not for those expecting a bit of a light read!
Routledge; 2015; Pb £29.99
Reviewed by Dr Kate Sparks who is a Chartered Psychologist
An informative detailed summary
Geriatric Depression: A Clinical Guide
Gary J. Kennedy
When planning my review of this book I first asked myself what I would hope to gain from reading a book about geriatric depression. I settled on: an improved understanding of what is different about the aetiology of depression, response to psychotherapeutic interventions and impact of living with depression in this client population compare to others. I have to say I got all this and more!
There is indeed a comprehensive chapter entitled ‘What Causes Depression in Late Life and What Makes It Difficult to Treat’, which as well as acknowledging for example that older people are more likely to be living with a chronic physical illness and loss, also emphasises the possible impact of age-related changes to subcortical white matter that can both predispose an individual to depression in later life and make that depression harder to treat. Another chapter, ‘Effective Psychotherapies’, considers a range of therapies, provides a summary table of their distinguishing attributes and weighs the evidence supporting their use in an older adult population.
There is a comprehensive chapter entitled ‘Reducing the Risk of Suicide in Later Life’, which provides information about risk and prevention of suicide. However, many studies quoted here are not restricted to a geriatric population and the emphasis on the use of firearms as a means is less pertinent to a UK population.
I found the ‘Diet, Supplements, and Exercise’ chapter particularly interesting; although psychologists do not traditionally provide advice on these topics, it includes some valuable information which could be usefully delivered as part of an understanding depression group to help participants consider the potential impact of these aspects of their lifestyle.
Regarding limitations of the book, the author is an American psychiatrist, so a chapter on ‘Pharmacotherapy’ is to be expected; this being of more relevance to prescribers than psychologists. Some UK studies are quoted but the majority are from the USA and at times this may be unhelpful, as previously mentioned. However, overall this is an informative book that is easy to read and provides a detailed summary of current knowledge in this area.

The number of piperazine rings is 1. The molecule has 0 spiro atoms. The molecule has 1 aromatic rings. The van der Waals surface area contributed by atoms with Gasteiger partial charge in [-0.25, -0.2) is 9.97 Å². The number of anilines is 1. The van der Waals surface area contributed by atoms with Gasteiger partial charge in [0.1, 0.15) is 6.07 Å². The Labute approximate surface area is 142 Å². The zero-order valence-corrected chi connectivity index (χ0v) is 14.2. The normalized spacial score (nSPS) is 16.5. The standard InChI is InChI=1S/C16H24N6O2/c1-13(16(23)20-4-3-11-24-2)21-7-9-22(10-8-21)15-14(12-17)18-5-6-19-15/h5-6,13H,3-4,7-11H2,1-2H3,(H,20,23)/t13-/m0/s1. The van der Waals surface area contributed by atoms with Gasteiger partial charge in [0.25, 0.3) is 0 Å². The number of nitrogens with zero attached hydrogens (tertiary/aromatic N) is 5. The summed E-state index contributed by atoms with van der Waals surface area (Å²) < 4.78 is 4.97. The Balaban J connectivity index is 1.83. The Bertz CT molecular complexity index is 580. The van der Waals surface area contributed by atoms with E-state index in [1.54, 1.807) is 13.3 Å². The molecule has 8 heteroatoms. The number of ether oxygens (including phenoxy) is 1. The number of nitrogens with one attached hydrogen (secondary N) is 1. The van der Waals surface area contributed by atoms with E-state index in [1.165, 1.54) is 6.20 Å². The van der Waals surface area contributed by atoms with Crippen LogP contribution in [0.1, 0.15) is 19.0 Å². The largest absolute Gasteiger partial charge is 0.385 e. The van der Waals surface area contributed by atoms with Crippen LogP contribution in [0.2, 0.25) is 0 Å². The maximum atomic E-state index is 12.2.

Guilford Press; 2015; Hb £26.99
Reviewed by Dr Claire Pond who is a clinical psychologist with South West London and St George’s Mental Health NHS Trust
Behavioural Economics Saved My Dog: Life Advice for the Imperfect Human
Based on a wide range of scientific experiments, Dan Ariely’s new book provides an uncommon guide to research and everyday life. The author brilliantly explains scientific insights into the key areas of our lives, from how to complain effectively, why taking risks is beneficial for relationships, how to make use of exercise breaks to recharge at work, and why sticking with what you know is detrimental to happiness. The book illustrates a range of techniques on how to deal with common problems, based on theories in psychology and behavioural economics. In this witty and superbly written collection of advice, Ariely changes the way we think about various scenarios in everyday life, and shows how we can harness our irrational side to help us fulfil our ambitions.
Drawing on his newspaper column ‘Ask Ariely’, he examines real-life problems from readers, such as how to plan a family holiday, whether or not to marry, how to donate money, or whether or not to hire job applicants from the outside. These dilemmas are eloquently used to illustrate general principles of human behaviour and bring an understanding of scientific knowledge to a wider audience. Even more so, they show that irrationality is at the core of human nature and that research offers an important tool for solving problems in the workplace and personal life.
Ariely’s book presents a summary of lessons from research on the inevitable mistakes we make in our everyday lives, showing us how to make better decisions and lead a happier life.
Oneworld; 2015; Pb £8.99
Reviewed by Ursula Blasxzco, who is a third-year PhD candidate at London South Bank University
Psychoanalysis: A Very Short Introduction
As Daniel Pick says in the book ‘my aim is to tell a story of present-day practice, while tracing various roots in the past’, and that he does. This balanced approach afforded me an insight into current practice as well as providing me with an understanding as to why and how things have come to be as they are today.
As a student, I found this book to be succinct and of a handy-sized format. I feel that it is an invaluable resource for a beginner on the subject of psychoanalysis, it would also be a great refresher for the experienced psychologist. I intend to keep this for future reference throughout my degree.
Oxford University Press; 2015; Pb £4.99
Reviewed by Jenna Rollinson who is a psychology undergraduate with the Open University